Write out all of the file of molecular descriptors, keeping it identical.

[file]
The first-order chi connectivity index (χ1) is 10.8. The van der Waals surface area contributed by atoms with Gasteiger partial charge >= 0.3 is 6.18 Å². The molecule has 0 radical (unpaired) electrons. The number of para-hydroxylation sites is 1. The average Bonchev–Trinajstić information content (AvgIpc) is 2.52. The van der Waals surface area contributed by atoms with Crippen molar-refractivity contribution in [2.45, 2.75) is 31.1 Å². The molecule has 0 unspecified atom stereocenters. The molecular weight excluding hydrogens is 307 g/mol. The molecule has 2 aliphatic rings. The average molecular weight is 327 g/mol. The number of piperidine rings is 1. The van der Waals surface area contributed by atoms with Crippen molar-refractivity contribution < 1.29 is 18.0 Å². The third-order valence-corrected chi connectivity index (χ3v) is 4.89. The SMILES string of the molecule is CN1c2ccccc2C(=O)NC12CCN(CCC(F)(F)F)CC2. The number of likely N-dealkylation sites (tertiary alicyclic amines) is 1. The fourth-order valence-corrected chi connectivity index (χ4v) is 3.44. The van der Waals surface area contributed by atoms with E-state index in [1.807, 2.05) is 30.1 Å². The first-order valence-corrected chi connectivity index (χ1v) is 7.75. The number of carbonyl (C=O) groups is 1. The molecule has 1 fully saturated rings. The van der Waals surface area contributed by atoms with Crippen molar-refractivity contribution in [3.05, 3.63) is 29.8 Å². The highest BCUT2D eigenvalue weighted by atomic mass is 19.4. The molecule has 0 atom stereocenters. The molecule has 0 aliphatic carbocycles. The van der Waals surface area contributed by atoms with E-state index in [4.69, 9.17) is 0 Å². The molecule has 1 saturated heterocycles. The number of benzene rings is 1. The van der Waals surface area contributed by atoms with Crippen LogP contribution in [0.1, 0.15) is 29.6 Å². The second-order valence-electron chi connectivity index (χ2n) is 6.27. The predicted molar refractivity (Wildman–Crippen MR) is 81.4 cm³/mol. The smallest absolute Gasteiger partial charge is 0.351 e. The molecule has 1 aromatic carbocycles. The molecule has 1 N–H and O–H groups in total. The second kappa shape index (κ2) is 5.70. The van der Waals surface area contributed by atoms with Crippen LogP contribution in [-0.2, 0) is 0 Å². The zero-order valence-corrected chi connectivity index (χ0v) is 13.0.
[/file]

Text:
The first-order chi connectivity index (χ1) is 10.8. The van der Waals surface area contributed by atoms with Gasteiger partial charge >= 0.3 is 6.18 Å². The molecule has 0 radical (unpaired) electrons. The number of para-hydroxylation sites is 1. The average Bonchev–Trinajstić information content (AvgIpc) is 2.52. The van der Waals surface area contributed by atoms with Crippen molar-refractivity contribution in [2.45, 2.75) is 31.1 Å². The molecule has 0 unspecified atom stereocenters. The molecular weight excluding hydrogens is 307 g/mol. The molecule has 2 aliphatic rings. The average molecular weight is 327 g/mol. The number of piperidine rings is 1. The van der Waals surface area contributed by atoms with Crippen molar-refractivity contribution < 1.29 is 18.0 Å². The third-order valence-corrected chi connectivity index (χ3v) is 4.89. The SMILES string of the molecule is CN1c2ccccc2C(=O)NC12CCN(CCC(F)(F)F)CC2. The number of likely N-dealkylation sites (tertiary alicyclic amines) is 1. The fourth-order valence-corrected chi connectivity index (χ4v) is 3.44. The van der Waals surface area contributed by atoms with E-state index in [1.807, 2.05) is 30.1 Å². The first-order valence-corrected chi connectivity index (χ1v) is 7.75. The number of carbonyl (C=O) groups is 1. The molecule has 1 fully saturated rings. The van der Waals surface area contributed by atoms with Crippen molar-refractivity contribution in [3.05, 3.63) is 29.8 Å². The highest BCUT2D eigenvalue weighted by atomic mass is 19.4. The molecule has 0 atom stereocenters. The molecule has 0 aliphatic carbocycles. The van der Waals surface area contributed by atoms with E-state index in [4.69, 9.17) is 0 Å². The molecule has 1 saturated heterocycles. The number of benzene rings is 1. The van der Waals surface area contributed by atoms with Crippen LogP contribution in [0.1, 0.15) is 29.6 Å². The second-order valence-electron chi connectivity index (χ2n) is 6.27. The predicted molar refractivity (Wildman–Crippen MR) is 81.4 cm³/mol. The smallest absolute Gasteiger partial charge is 0.351 e. The molecule has 1 aromatic carbocycles. The molecule has 1 N–H and O–H groups in total. The second kappa shape index (κ2) is 5.70. The van der Waals surface area contributed by atoms with Crippen LogP contribution in [-0.2, 0) is 0 Å². The zero-order valence-corrected chi connectivity index (χ0v) is 13.0.